If we ever find intelligent life beyond Earth, most atheists would be cool with that. Mormons and Seventh-Day Adventists might actually embrace it. But fundamentalist Christians? Not so much. Vanderbilt astronomer David Weintraub delves into those differences, plus other spiritual and cultural perspectives on the search for extraterrestrials, in a newly published book titled "Religions and Extraterrestrial Life: How Will We Deal With It?"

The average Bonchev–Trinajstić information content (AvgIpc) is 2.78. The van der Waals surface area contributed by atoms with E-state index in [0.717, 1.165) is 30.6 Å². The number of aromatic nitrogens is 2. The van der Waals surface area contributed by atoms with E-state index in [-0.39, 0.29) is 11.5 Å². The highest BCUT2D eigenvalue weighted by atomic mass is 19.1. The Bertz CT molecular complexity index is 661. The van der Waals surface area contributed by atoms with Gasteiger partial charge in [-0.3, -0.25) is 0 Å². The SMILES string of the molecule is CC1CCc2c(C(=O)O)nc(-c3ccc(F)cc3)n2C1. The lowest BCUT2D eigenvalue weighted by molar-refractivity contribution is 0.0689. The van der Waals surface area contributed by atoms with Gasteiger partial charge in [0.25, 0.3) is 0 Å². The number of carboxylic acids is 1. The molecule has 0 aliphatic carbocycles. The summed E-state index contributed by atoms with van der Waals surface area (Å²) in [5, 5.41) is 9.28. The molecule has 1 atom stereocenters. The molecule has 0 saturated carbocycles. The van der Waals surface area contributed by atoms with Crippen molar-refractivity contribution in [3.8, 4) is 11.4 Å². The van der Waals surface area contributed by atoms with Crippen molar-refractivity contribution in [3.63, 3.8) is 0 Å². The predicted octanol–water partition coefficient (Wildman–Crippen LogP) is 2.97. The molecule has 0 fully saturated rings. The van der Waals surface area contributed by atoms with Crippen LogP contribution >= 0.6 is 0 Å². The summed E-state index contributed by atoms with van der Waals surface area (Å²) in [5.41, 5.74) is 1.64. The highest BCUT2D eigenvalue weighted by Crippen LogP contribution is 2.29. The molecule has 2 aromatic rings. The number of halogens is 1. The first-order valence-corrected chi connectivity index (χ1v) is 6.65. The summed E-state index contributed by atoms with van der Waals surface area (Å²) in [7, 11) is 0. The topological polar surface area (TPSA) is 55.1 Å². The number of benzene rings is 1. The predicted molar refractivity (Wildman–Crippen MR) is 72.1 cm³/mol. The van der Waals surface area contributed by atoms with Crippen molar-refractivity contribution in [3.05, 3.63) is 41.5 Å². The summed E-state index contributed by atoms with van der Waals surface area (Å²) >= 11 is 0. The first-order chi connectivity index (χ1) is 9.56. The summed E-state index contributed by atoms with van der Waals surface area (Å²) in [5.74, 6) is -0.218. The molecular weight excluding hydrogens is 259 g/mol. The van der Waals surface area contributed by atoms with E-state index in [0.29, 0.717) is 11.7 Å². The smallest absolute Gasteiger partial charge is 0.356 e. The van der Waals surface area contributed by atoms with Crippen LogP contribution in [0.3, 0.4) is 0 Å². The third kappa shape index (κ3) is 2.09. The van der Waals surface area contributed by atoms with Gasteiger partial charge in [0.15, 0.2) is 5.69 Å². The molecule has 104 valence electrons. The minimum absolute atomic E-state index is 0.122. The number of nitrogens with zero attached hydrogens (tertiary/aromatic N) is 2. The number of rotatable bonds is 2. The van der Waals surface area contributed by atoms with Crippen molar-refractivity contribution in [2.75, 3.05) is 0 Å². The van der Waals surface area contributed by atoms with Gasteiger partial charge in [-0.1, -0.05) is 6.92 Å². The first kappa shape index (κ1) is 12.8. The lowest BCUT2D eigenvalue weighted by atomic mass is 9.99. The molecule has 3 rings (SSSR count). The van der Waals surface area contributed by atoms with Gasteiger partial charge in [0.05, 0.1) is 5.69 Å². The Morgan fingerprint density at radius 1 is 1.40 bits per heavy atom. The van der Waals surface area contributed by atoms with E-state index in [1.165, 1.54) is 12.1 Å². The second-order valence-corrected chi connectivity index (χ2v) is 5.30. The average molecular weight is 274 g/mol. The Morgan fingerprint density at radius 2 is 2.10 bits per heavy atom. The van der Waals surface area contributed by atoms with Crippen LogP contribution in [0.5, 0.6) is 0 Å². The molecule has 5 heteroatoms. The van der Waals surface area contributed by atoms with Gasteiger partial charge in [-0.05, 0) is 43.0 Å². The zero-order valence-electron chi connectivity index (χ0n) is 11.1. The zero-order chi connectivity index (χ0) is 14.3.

Weintraub takes a close look at the doctrines laid out by more than two dozen religions, cross-checking how they'd accommodate the discovery of alien life. He concludes that Asian religions would have the least difficulty (although a recent survey indicated that only 36 percent of Hindus believe extraterrestrials exist). Biologist Richard Dawkins, an outspoken atheist, said last week that it's "completely implausible and arrogant" to think we're alone in the universe. So are any of us ready to deal with it if E.T. shows up? "While some of us claim to be ready, a great many of us probably are not," Weintraub said in a news release.
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